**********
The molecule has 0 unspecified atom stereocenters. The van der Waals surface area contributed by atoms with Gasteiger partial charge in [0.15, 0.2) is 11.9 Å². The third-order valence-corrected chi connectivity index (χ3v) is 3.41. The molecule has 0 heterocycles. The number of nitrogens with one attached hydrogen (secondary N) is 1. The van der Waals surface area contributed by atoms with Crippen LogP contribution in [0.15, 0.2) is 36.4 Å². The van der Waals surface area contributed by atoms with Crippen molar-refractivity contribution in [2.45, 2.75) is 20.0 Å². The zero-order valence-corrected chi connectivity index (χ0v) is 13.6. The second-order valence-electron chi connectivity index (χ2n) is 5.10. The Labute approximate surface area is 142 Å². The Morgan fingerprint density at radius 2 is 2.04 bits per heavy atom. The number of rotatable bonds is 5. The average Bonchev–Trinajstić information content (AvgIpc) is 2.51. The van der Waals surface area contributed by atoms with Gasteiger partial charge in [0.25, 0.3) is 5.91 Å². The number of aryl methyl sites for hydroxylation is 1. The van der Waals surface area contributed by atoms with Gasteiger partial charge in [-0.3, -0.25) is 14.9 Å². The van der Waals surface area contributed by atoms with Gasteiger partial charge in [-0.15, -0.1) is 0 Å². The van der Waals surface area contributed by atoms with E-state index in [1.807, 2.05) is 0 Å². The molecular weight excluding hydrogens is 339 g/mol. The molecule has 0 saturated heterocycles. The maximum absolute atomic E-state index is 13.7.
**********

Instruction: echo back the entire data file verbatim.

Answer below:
The molecule has 0 unspecified atom stereocenters. The van der Waals surface area contributed by atoms with Gasteiger partial charge in [0.15, 0.2) is 11.9 Å². The third-order valence-corrected chi connectivity index (χ3v) is 3.41. The molecule has 0 heterocycles. The number of nitrogens with one attached hydrogen (secondary N) is 1. The van der Waals surface area contributed by atoms with Crippen LogP contribution in [0.15, 0.2) is 36.4 Å². The van der Waals surface area contributed by atoms with Crippen molar-refractivity contribution in [2.45, 2.75) is 20.0 Å². The zero-order valence-corrected chi connectivity index (χ0v) is 13.6. The second-order valence-electron chi connectivity index (χ2n) is 5.10. The Labute approximate surface area is 142 Å². The Morgan fingerprint density at radius 2 is 2.04 bits per heavy atom. The number of rotatable bonds is 5. The average Bonchev–Trinajstić information content (AvgIpc) is 2.51. The van der Waals surface area contributed by atoms with Gasteiger partial charge in [0.25, 0.3) is 5.91 Å². The number of aryl methyl sites for hydroxylation is 1. The van der Waals surface area contributed by atoms with Gasteiger partial charge in [-0.3, -0.25) is 14.9 Å². The van der Waals surface area contributed by atoms with Gasteiger partial charge in [-0.15, -0.1) is 0 Å². The van der Waals surface area contributed by atoms with E-state index in [1.807, 2.05) is 0 Å². The molecular weight excluding hydrogens is 339 g/mol. The molecule has 0 saturated heterocycles. The maximum absolute atomic E-state index is 13.7.